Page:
Mystery plant: As summer fades, this plant starts to bloom
Saturday, September 8, 2018
Summer ends now; now, barbarous in beauty...
— Gerard Manley Hopkins
Summer’s decline into autumn, once again, is being slow and gradual, but far from imperceptible. I remember thinking the other day, while letting the dog out in the morning, how much later the sun seems to be rising. Never mind that school has started back up, and that football again seems to be dictating the tenets of our daily social fabric. But there are the other signs, too: black and yellow garden spiders in the yard, russet hickory nuts on the ground, and the first few goldenrods and blue lobelias along the roadsides.
Of course, there are various other plants that start blooming in the early autumn. This is one of them. (You might think that the common name “Farewell-to-summer” would be a good common name for it. That name is, in fact, a common name you may have heard of, but it’s usually applied to a much different plant. )
This towering show-stopper likes to grow along roadsides or in moist meadows or thickets, sometimes reaching an impressive height of 10 feet, and forming big patches. (It’s not only impressive where it grows in the wild, but it makes a spectacular addition to a garden.) You’ll find it growing from New England into the Midwest and all the way to Texas and central Florida. (You might be able to relocate the patch featured in this photo, which was shot recently along the Blue Ridge Parkway near Mount Pisgah, not far from Asheville.)
This is one of several closely related American wildflower species, whose taxonomic disposition is somewhat controversial. Their relationships seem to lie with other genera such as blazing-stars (Liatris), ironweeds (Vernonia), mist flowers (Ageratum) and the true “bone-sets” (Eupatorium); research continues on their accurate placement.
The stems are conspicuously hollow (the scientific epithet refers to this feature) and smoothish, sometimes ridged. Dark green leaves appear on short stalks, four to six at once at each node. The leaf blades are narrowly elliptic and somewhat toothy, with plenty of tiny, shining glands on the lower surface; use your hand-lens to see them.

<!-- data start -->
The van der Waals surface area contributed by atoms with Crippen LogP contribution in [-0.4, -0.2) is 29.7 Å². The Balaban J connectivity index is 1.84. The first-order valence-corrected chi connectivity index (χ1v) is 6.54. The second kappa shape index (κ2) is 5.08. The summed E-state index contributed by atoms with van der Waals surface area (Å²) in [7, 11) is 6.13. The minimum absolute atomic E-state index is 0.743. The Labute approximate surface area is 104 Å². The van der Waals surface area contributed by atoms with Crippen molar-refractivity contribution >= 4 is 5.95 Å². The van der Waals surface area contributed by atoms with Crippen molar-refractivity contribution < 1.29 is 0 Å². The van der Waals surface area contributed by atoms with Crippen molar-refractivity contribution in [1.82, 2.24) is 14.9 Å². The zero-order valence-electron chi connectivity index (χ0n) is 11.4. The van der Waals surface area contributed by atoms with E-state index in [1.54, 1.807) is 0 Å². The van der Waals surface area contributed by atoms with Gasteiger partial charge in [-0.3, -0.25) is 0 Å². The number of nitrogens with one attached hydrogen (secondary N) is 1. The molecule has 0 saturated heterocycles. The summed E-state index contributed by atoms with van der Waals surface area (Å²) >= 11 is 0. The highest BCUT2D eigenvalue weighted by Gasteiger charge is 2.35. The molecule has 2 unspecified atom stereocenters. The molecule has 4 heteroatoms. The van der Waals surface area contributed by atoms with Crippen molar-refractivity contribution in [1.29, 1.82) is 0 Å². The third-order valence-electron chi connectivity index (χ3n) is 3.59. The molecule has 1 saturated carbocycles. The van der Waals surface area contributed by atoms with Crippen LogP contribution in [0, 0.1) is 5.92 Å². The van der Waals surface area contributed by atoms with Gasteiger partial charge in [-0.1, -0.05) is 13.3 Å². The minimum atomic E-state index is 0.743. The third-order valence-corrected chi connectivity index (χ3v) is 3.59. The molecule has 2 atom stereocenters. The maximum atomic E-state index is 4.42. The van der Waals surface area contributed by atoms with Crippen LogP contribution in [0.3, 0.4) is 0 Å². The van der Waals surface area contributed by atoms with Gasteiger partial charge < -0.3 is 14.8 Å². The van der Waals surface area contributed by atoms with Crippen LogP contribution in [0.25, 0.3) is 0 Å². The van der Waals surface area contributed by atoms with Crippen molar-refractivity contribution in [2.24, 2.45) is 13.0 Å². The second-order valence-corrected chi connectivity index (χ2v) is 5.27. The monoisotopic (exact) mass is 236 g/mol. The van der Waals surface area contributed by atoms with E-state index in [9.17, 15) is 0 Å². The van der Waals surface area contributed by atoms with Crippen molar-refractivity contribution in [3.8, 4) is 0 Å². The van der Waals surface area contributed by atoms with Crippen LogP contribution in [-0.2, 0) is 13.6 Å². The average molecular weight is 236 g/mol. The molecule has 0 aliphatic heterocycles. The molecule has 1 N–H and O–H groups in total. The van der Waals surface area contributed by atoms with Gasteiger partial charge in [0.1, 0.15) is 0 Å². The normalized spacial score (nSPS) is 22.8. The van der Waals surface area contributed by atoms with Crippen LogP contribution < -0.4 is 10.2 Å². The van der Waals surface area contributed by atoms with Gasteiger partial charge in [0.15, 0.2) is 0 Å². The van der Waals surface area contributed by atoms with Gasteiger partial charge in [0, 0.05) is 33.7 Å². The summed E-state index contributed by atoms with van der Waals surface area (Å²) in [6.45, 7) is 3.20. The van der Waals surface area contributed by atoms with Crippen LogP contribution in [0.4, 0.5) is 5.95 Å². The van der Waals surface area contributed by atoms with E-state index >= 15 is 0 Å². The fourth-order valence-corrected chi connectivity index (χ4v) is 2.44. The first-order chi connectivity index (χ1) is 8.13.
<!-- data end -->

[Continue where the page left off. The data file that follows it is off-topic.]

The inflorescence is always at the top end of the plant, much-branched and rounded or dome-shaped. This being a member of the sunflower family, the individual flowers are quite small, each of these with a tubular, pink corolla. Three to eight flowers are crowded into a head, each head surrounded by several purplish bracts. Each flower produces a single one-seeded, slightly angled achene at its base. Atop each achene will be a tuft of furry, pinkish-purple hairs (this would be the pappus) which produces something of a downy effect.
Now with several hundred heads (thousands?) on a single plant, the effect is very colorful, and this is therefore one of more attractive wildflowers. Quite a spectacle, especially when visited by lots of bees and large butterflies. Look for it now on one of these warm, late summer days.
[Answer “Joe-pye weed,” Eutrochium fistulosum]
John Nelson is the curator of the A.C. Moore Herbarium at the University of South Carolina’s Department of Biological Sciences in Columbia, S.C. As a public service, the Herbarium offers free plant identifications. For more information, call 803-777-8196, visit www.herbarium.org or email email@example.com.